My mother was right: Hand-written notes express your gratitude, appreciation, regard and attention infinitely better than mere phone calls, or heaven help us, emails. Which, of course, is why you decided to add “writing personal notes” to your marketing tactics.
But after that first thank-you note, what in the world is there to write about? I mean, how many times (and ways) can one say “thank you” to a client?
Remember, not every note has to be a thank-you note. If you ask me, there are at least ten great reasons to write to your clients, colleagues and associates, and I’m sure you can think of more, once this list gets you started thinking in that direction. But just so that we don’t forget the importance of gratitude, let’s start with the old standby, the thank-you note:
1. Gratitude. Keep in mind that gratitude denotes thankfulness, and you are thankful for gifts, such as time, effort, expertise, information, or referrals.
Example: Thank you for referring John Smith to me. I am grateful for your referral, and appreciate your trust in my capabilities.
2. Appreciation. This is different than gratitude. To appreciate means to value and recognize the significance of a concept, object or act. You would write a note of appreciation for business, any type of support, demonstrations of regard, and acknowledgment of good wishes, and so on.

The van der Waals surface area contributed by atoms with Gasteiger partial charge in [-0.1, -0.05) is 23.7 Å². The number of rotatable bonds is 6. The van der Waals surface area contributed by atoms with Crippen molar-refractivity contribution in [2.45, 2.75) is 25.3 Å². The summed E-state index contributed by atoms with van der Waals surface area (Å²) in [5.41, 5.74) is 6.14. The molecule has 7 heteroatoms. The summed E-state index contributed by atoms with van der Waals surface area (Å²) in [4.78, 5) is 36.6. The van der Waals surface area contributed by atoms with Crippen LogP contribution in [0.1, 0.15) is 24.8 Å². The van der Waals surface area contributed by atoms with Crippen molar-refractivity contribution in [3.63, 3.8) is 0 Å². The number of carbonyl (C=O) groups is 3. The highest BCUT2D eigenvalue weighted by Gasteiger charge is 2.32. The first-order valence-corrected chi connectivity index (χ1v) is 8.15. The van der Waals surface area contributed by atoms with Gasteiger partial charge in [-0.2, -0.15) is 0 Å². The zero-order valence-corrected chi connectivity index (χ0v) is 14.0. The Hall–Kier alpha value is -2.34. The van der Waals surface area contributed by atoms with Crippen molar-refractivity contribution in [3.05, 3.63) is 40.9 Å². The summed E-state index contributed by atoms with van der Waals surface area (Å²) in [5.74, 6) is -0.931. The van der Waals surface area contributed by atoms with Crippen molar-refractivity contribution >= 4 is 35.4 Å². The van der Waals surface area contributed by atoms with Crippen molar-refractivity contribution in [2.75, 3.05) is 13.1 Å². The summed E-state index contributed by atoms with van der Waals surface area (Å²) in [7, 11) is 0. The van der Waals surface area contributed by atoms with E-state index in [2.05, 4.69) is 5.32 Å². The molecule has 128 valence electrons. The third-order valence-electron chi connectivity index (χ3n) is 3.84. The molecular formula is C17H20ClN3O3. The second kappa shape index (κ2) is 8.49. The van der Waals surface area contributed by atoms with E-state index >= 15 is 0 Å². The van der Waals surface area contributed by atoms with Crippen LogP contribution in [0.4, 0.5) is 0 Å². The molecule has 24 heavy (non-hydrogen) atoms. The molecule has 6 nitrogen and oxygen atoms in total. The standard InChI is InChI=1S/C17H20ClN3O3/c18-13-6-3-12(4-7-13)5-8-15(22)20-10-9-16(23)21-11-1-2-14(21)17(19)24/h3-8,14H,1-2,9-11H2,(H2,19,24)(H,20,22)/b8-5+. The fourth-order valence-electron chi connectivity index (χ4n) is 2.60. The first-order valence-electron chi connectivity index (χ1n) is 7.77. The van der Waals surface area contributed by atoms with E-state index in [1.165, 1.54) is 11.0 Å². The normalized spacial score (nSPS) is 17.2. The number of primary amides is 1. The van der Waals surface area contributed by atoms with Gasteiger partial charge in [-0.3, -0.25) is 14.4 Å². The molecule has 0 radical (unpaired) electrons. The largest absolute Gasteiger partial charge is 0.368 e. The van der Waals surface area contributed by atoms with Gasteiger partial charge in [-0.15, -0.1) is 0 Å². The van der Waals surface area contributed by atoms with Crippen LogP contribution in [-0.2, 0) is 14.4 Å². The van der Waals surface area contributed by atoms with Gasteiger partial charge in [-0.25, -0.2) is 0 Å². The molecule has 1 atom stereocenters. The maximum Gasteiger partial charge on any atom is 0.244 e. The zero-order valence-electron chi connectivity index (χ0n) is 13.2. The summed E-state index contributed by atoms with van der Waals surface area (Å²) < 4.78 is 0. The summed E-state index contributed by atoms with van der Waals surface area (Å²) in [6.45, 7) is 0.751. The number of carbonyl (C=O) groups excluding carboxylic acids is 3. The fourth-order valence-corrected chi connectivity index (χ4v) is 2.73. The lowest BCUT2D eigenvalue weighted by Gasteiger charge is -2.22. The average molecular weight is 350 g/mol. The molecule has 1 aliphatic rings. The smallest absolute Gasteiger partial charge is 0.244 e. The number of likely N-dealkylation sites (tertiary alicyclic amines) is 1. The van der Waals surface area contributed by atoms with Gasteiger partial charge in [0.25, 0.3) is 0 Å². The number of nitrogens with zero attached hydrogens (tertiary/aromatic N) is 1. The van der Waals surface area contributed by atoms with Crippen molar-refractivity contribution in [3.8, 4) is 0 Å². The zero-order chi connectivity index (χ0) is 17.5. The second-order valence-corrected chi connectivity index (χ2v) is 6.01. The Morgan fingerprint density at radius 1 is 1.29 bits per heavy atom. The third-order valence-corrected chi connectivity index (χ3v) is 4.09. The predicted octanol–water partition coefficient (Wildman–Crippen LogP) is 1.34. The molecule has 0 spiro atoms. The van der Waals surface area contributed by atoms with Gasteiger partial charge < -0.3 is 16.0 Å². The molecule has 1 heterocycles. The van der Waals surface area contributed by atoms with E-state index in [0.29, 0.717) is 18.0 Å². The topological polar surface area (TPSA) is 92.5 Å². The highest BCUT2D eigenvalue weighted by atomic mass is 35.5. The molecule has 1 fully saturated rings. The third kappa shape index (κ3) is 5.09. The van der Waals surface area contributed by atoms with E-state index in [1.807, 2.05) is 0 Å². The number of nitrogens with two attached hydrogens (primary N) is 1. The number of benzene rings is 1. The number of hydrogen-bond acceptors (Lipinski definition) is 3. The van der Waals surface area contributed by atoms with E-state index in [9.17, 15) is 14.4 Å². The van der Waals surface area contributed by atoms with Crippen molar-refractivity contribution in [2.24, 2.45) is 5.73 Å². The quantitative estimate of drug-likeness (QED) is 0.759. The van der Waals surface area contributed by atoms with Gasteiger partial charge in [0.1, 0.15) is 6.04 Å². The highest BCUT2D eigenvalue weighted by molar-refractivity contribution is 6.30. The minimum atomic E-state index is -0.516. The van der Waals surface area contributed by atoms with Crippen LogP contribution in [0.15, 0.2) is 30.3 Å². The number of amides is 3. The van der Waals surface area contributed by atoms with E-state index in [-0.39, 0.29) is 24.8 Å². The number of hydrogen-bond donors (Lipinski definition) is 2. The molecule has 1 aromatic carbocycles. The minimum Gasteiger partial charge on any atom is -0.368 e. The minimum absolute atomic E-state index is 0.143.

Example: Thank you for asking me about a 1031-Exchange. I appreciate your trust in my capabilities, especially after the situation with the Jones sale. You can count on me to handle every detail of this transaction on time and within your budget.
3. Condolence. Nobody has to die to send a condolence letter. When something bad happens to something that somebody you know cares about deeply, a note of condolence can really let the recipient know that you understand what matters to him or her.
Example: I was so sorry to hear about what happened to your car. I know how you treasured your 1966 Mustang, and rightly so. You did a great job restoring it, and your enthusiasm for the model turned both my sons into true fans. Although “Betsy” may never grace your driveway again, she shall shine forever in the boys’ memories almost as much as she will in yours.
4. Congratulations. This is a great type of note to receive because it shares the sender’s delight in one’s good fortune, so send this type as often as you can. People can be congratulated on all kinds of accomplishments, including promotions, achievements, awards, and so on.
Example: Congratulations on winning the Down Home Bread Maker of the Year award, Bob. I knew it was only a matter of time until the world at large discovered what I found out years ago: You truly are the best cook in the state! Let’s get together for a celebratory toast soon – and I don’t mean with bread, of course. I’ve always said there’s nothing better than your dough, and now it’s official!
5. Compliment. What is sweeter to our ears (OK, eyes if you’re reading) than a sincere compliment? Not much, and in our society when competition is tough, and the complaints and disparagements are often louder than the applause, a little positive feedback can be very welcome indeed.
Example: It was great seeing you at the meeting last night, Jane. Although I didn’t get a chance to mention it during the program, you were simply stunning in that blue dress! That shade is perfect on you, and everyone at our table commented on how terrific you looked. Don’t be surprised if we all show up in blue next month.